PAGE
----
How To Increase Your Motivation And Energy For Your Work

It’s been a LONG two years since the global pandemic began, and if you are anything like me, you have experienced the weight of constant worry and decision making. To combat the worry and endless decisions to be made, you may have tried relaxation techniques to try to help you through these difficult times. I know I have.

I have tried using things like calming tea, long hot baths, visualization, etc. And while these have felt good, and they also have calmed me down, there may have been another path that is even better for my (and your) health and goal achievement.

In January, my husband and I started participating in a program called Optimize.me offered by Brian Johnson with the Heroic Company. (You can check it out for free or join their Optimize Coaching program. I am not an affiliate, but I really like what they share!) What I am learning is that we need energy to do the work of the things we have set out to do.

Seems like a no-brainer, right?

So, why is “calm down” the advice we’re often given? And is it the right advice?

But when things get busy, and there are a lot of tasks and stressors ahead, the advice we have often received is to “calm down.”

However, through Optimize, I learned about Gabriele Oettingen’s book, Rethinking Positive Thinking. In this book, she shares research that confirms the positive effects of thinking about our goals being actualized.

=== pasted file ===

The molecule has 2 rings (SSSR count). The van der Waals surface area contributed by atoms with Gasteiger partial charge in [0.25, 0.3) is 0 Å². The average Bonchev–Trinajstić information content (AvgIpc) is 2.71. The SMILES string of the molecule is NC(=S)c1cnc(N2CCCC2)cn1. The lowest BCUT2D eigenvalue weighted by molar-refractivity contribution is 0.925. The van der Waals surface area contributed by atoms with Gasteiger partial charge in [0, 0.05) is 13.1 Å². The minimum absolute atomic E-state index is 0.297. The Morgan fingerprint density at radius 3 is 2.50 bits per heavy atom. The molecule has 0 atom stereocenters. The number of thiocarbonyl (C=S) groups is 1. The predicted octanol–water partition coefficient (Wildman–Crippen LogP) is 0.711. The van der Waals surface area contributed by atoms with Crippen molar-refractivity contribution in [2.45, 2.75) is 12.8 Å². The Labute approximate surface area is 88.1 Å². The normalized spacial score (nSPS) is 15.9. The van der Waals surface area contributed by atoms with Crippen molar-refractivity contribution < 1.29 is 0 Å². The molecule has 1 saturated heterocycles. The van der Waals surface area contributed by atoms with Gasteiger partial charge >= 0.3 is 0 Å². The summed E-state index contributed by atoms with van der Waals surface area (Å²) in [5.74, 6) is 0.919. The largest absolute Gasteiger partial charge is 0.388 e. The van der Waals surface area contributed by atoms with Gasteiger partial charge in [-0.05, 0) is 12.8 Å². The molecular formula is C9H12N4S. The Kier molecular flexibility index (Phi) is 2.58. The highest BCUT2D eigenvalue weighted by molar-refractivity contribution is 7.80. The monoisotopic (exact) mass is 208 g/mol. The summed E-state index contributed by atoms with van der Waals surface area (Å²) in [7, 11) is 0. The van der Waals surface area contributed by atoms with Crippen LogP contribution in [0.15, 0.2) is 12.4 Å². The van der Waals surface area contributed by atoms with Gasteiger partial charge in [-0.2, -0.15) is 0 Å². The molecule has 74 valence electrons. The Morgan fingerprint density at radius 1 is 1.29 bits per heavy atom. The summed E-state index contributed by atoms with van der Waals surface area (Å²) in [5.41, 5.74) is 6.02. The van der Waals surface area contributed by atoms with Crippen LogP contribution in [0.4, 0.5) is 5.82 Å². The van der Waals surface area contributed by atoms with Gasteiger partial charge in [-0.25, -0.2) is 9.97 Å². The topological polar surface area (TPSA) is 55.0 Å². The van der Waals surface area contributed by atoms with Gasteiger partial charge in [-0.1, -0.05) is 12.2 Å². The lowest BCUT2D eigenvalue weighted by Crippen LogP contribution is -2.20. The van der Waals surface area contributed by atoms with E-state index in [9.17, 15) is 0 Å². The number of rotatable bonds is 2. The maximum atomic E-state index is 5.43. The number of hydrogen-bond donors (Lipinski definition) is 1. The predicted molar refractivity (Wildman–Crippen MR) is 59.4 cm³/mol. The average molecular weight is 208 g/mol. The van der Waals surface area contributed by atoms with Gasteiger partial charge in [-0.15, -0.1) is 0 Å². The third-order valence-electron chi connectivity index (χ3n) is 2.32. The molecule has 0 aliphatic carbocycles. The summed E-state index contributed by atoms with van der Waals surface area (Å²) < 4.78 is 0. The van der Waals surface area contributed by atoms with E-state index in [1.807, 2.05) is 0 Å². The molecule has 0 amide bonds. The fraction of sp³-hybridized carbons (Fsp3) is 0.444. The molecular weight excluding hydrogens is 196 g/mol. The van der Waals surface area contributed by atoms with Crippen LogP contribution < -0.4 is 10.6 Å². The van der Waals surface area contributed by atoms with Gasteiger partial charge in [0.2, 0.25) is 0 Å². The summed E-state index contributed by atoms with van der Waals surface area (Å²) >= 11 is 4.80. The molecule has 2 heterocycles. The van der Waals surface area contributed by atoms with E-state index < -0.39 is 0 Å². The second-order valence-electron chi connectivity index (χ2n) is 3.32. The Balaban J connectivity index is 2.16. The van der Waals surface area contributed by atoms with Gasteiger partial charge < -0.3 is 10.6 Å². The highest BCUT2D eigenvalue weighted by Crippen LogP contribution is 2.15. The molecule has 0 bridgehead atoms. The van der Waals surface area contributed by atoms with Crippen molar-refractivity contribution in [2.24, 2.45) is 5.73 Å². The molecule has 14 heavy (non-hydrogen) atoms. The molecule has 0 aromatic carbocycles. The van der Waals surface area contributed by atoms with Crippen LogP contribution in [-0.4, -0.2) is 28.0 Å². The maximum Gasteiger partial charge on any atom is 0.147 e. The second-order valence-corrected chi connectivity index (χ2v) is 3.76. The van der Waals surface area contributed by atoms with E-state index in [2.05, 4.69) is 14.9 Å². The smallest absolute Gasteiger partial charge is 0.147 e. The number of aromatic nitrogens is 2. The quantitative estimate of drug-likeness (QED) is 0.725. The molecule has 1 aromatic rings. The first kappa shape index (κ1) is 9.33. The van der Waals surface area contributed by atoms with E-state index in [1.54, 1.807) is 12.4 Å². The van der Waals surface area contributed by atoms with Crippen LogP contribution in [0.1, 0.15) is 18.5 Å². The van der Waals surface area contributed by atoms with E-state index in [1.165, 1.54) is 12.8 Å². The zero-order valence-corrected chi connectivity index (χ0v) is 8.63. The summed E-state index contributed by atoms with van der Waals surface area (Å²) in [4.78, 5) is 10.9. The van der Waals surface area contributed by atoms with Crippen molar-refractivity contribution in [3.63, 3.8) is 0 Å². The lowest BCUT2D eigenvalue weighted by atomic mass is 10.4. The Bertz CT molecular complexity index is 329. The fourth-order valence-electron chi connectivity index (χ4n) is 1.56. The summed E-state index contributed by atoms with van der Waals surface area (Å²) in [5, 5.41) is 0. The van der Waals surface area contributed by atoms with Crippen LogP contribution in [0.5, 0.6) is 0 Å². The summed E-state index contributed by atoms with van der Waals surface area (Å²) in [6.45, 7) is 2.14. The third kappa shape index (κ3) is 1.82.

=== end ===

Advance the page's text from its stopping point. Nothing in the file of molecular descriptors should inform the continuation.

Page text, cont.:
So, yes, when we are calm about our goals, we lack the energy to actualize them. So maybe “calming down” is not truly a good thing — even though it sounds as if it is.

Gabriele says, “More often than not, we are the exact opposite of electrified. It never ceases to impress me that we can measure a decline in energy and motivation almost instantly after a fantasy of wish-fulfillment passes through a person’s mind.” She goes on to say, “By fooling our brains into thinking we’re already successful, we lose motivation and energy to do what it takes to actually become successful.”

Her research has shown that right when we need the energy to actualize our goals, we put ourselves into a state of calm, such that we lose motivation and energy to do the work.

Ack!! That is not the effect we were going for.

However, there is a solution to this problem, and it is a return to conversations we had in the Momentum CEO Network a few weeks back related to The Obstacle Is the Way by Ryan Holiday — about turning adversity into challenge.

When we look at the difference in where we are from where we desire to be, Oettingen calls this mental contrasting; this, in turn, creates an impetus to act.

What does increasing energy and motivation in your work look like?

Now you may be wondering what increasing your energy and motivation in your work looks like — and it can actually manifest in a few different ways.

  • Seeing your vision and contrasting it to your current reality to get excited about what needs to be done to get there
  • Working with your body to get blood flowing and your heart rate up to literally energize yourself

Last week, as I was standing in front of a display of teas at Target and looking for the Stress Relief tea, that’s when Oettigens’ ideas made their way back into my awareness. Immediately, I was struck with the idea that I did not need stress relief or calm, but instead, I required more energy.

Images from my days as a runner flooded my mind.